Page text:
Session 4: This session was interesting.  I was feeling a little more confident.  Trying to keep the ego in check, but my instructor was adamant that I get the accelerator down well before apex.  By the third lap I was pretty comfortable with the line, and was catching quite a few cars.  I caught a car going into Big Bend….a porsche boxter.  There was a passing zone between big bend and tombstone, so my instructor said to stay right on him.  As we came out of big bend, he pointed me inside so I mashed the accelerator and passed him by.  Back to track left for entry into tombstone.  By then, it was pretty late into the braking zone.  I broke hard, but didn’t drop the speed quite as far as I was comfortable.  So, I trailed the brake on into turn-in.   This was NOT a good idea.  The car felt very unstable, and immediately begin to come loose.  The instructor tried to say “gas-gas-gas”…but, too late.  Besides, my instincts said that didn’t sound like a good idea.  So, we went through the apex looking at it through the windshield.

The car continued on around, and my instructor said two feet in.  After that I got a nice view of the Boxter I’d just passed…again, out the windshield.  Finally, we came to a stop inside the driving line facing mostly forward.  Whew!

Okay…a couple deep, slow, breaths.  Back in gear, get moving.  We took it easy heaing back around the track.  We needed to get the car checked in the pits.  As we drove around we discussed the spin.  Two mistakes: 1.  braking too deep, and trying to trail into turn-in.  2.  NOT hitting the gas once the rear started to come loose.  Once we got back to the pits the car was checked out, and cleared to return to the track.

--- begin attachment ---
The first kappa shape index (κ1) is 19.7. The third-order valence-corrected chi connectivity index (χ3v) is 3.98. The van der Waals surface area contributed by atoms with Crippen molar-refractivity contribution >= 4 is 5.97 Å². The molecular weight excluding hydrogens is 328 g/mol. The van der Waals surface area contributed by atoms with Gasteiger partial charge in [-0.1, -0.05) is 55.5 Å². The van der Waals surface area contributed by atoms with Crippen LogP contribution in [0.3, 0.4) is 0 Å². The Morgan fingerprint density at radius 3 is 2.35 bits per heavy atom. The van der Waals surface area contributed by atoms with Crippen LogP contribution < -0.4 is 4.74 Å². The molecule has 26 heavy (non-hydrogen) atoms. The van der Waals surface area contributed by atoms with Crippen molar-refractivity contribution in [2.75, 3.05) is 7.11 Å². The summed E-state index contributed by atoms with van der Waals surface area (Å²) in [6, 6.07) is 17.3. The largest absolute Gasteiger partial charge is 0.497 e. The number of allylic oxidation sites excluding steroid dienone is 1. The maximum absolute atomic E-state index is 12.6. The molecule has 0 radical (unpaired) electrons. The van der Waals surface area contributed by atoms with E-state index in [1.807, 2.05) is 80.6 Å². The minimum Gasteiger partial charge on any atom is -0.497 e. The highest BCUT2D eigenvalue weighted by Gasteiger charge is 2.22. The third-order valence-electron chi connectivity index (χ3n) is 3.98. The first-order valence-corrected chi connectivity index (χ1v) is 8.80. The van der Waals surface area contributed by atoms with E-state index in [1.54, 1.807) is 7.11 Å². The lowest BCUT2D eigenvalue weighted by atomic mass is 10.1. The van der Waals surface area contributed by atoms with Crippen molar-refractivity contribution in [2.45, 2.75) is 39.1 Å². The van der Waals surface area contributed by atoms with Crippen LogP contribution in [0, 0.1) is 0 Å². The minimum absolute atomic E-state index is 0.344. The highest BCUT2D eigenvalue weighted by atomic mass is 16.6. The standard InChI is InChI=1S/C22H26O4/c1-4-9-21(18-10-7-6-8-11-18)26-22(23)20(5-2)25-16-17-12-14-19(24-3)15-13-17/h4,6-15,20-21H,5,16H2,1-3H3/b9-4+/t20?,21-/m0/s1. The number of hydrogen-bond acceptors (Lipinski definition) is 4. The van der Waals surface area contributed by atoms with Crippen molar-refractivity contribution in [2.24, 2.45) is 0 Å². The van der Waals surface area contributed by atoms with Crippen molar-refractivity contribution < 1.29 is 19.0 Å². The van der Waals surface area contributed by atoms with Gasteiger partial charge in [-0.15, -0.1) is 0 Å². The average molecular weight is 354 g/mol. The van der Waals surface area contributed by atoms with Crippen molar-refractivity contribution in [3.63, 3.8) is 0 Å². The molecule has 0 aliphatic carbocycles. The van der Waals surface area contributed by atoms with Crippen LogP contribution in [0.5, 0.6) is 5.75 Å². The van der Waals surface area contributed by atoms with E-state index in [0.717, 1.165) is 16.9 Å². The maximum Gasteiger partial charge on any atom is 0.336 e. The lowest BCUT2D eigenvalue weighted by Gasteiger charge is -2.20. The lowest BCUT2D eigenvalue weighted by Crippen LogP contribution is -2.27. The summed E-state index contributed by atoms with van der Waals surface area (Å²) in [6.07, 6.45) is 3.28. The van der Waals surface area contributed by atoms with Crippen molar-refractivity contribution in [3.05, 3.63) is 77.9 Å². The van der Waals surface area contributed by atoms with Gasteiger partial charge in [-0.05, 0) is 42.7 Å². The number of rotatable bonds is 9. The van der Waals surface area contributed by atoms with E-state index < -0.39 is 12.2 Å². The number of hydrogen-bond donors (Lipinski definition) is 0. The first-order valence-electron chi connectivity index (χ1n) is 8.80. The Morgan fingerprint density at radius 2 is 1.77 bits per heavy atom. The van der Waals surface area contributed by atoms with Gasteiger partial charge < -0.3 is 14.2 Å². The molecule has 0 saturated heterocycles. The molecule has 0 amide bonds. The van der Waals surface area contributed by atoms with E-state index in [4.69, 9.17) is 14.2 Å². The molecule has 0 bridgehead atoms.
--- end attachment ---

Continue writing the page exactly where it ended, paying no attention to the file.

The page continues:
Once we got back on the track, I really didn’t get much chance to get back into the groove.  Tombstone is the second corner!  So, right back at it.  Tombstone / boothill was fine.  But, I caught a car going into horseshoe.   I didn’t have any choice but to apply some brake in the corner.  I could feel the rear end loosen, so I gave it some gas and it settled down.  I eased out of the throttle and was able to stay behind the car in front.  I got several more opportunities to experience this phenomenon (throttle settling the tail down).

Session 5 & 6:  Both of these session were pretty uneventful.  By this point I was feeling pretty comfortable with the line, and was able to begin to look down track a little more.  it was about 3/4 through the session before I missed an apex.  My instructor said, “It’s about time you missed one!”  I was passing a lot of cars.  Those poor GT-500 mustangs!  In the classes my fellow students were asking what “I” had in that thing.  In session 5, I started downshifting (3-2) in the middle of rattlesnake.  My first experience with how busy that can make the cockpit.  I didn’t know how to heel-toe, so I had to be in a place to let off the brake to blip the throttle.  This works in the CW direction (but, not in CCW…you have to heel-toe going the other way).

Summary:  In all, the day was an absolute blast!  I got to drive a COOL car.  I got to drive a cool car, FAST.  I got to SPIN a cool car.  And I started the journey to driving wheel-2-wheel.

1 comment to 2010-06-19 Driver’s Log

Leave a Reply

You can use these HTML tags

<a href="" title=""> <abbr title=""> <acronym title=""> <b> <blockquote cite=""> <cite> <code> <del datetime=""> <em> <i> <q cite=""> <s> <strike> <strong>

Connect with Facebook




This site uses Akismet to reduce spam. Learn how your comment data is processed.